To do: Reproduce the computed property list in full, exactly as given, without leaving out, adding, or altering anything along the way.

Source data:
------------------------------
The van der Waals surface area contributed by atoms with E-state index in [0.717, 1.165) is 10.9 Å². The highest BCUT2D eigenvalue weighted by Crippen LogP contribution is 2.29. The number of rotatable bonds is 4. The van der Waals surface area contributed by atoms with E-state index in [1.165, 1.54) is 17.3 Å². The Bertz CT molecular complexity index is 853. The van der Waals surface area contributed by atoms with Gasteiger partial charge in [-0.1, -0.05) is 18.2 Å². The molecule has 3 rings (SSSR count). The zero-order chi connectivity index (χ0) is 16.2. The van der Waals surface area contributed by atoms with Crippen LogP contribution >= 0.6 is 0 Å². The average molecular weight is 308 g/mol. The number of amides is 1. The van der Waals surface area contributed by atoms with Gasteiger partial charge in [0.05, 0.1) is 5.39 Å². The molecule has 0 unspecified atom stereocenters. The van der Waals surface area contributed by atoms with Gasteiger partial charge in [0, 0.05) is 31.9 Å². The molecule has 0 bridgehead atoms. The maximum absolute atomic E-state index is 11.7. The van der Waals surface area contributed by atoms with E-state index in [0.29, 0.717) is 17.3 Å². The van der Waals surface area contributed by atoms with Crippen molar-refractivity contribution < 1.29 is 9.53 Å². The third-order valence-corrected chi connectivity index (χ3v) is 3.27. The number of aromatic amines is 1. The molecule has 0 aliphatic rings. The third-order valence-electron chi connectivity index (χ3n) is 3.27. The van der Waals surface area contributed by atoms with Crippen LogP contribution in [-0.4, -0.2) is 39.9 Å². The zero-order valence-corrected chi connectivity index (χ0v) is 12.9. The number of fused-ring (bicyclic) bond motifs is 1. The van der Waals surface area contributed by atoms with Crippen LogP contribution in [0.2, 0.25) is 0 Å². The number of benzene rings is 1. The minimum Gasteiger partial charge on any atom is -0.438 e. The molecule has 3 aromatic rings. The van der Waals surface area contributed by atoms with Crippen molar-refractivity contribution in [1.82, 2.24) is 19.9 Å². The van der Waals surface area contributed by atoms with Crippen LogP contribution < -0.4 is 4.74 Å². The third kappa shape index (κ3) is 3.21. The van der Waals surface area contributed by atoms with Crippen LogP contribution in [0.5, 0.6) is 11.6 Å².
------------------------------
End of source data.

The van der Waals surface area contributed by atoms with E-state index in [0.717, 1.165) is 10.9 Å². The highest BCUT2D eigenvalue weighted by Crippen LogP contribution is 2.29. The number of rotatable bonds is 4. The van der Waals surface area contributed by atoms with E-state index in [1.165, 1.54) is 17.3 Å². The Bertz CT molecular complexity index is 853. The van der Waals surface area contributed by atoms with Gasteiger partial charge in [-0.1, -0.05) is 18.2 Å². The molecule has 3 rings (SSSR count). The zero-order chi connectivity index (χ0) is 16.2. The van der Waals surface area contributed by atoms with Crippen LogP contribution >= 0.6 is 0 Å². The average molecular weight is 308 g/mol. The number of amides is 1. The van der Waals surface area contributed by atoms with Gasteiger partial charge in [0.05, 0.1) is 5.39 Å². The molecule has 0 unspecified atom stereocenters. The van der Waals surface area contributed by atoms with Gasteiger partial charge in [0, 0.05) is 31.9 Å². The molecule has 0 bridgehead atoms. The maximum absolute atomic E-state index is 11.7. The van der Waals surface area contributed by atoms with E-state index in [0.29, 0.717) is 17.3 Å². The van der Waals surface area contributed by atoms with Crippen molar-refractivity contribution < 1.29 is 9.53 Å². The third-order valence-corrected chi connectivity index (χ3v) is 3.27. The number of aromatic amines is 1. The molecule has 0 aliphatic rings. The third-order valence-electron chi connectivity index (χ3n) is 3.27. The van der Waals surface area contributed by atoms with Crippen LogP contribution in [-0.4, -0.2) is 39.9 Å². The zero-order valence-corrected chi connectivity index (χ0v) is 12.9. The number of fused-ring (bicyclic) bond motifs is 1. The van der Waals surface area contributed by atoms with Crippen LogP contribution in [0.2, 0.25) is 0 Å². The number of benzene rings is 1. The minimum Gasteiger partial charge on any atom is -0.438 e. The molecule has 3 aromatic rings. The van der Waals surface area contributed by atoms with Crippen molar-refractivity contribution in [1.82, 2.24) is 19.9 Å². The van der Waals surface area contributed by atoms with Crippen LogP contribution < -0.4 is 4.74 Å². The third kappa shape index (κ3) is 3.21. The van der Waals surface area contributed by atoms with Crippen LogP contribution in [0.5, 0.6) is 11.6 Å².